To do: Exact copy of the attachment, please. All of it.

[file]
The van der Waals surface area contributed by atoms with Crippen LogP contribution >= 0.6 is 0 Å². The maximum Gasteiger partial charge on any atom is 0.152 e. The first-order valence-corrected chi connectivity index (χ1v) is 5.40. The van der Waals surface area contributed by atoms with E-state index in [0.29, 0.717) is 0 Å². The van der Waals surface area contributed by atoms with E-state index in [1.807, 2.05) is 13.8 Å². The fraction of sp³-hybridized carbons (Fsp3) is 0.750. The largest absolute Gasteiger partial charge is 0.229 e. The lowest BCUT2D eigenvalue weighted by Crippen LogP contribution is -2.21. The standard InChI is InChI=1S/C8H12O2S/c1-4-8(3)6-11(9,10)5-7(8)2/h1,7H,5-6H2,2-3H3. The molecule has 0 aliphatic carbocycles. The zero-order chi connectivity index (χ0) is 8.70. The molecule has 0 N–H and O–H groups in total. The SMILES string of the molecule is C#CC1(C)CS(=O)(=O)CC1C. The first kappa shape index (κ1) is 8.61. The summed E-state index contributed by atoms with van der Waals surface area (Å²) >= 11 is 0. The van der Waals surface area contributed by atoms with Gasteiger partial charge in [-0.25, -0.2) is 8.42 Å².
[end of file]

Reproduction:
The van der Waals surface area contributed by atoms with Crippen LogP contribution >= 0.6 is 0 Å². The maximum Gasteiger partial charge on any atom is 0.152 e. The first-order valence-corrected chi connectivity index (χ1v) is 5.40. The van der Waals surface area contributed by atoms with E-state index in [0.29, 0.717) is 0 Å². The van der Waals surface area contributed by atoms with E-state index in [1.807, 2.05) is 13.8 Å². The fraction of sp³-hybridized carbons (Fsp3) is 0.750. The largest absolute Gasteiger partial charge is 0.229 e. The lowest BCUT2D eigenvalue weighted by Crippen LogP contribution is -2.21. The standard InChI is InChI=1S/C8H12O2S/c1-4-8(3)6-11(9,10)5-7(8)2/h1,7H,5-6H2,2-3H3. The molecule has 0 aliphatic carbocycles. The zero-order chi connectivity index (χ0) is 8.70. The molecule has 0 N–H and O–H groups in total. The SMILES string of the molecule is C#CC1(C)CS(=O)(=O)CC1C. The first kappa shape index (κ1) is 8.61. The summed E-state index contributed by atoms with van der Waals surface area (Å²) >= 11 is 0. The van der Waals surface area contributed by atoms with Gasteiger partial charge in [-0.25, -0.2) is 8.42 Å².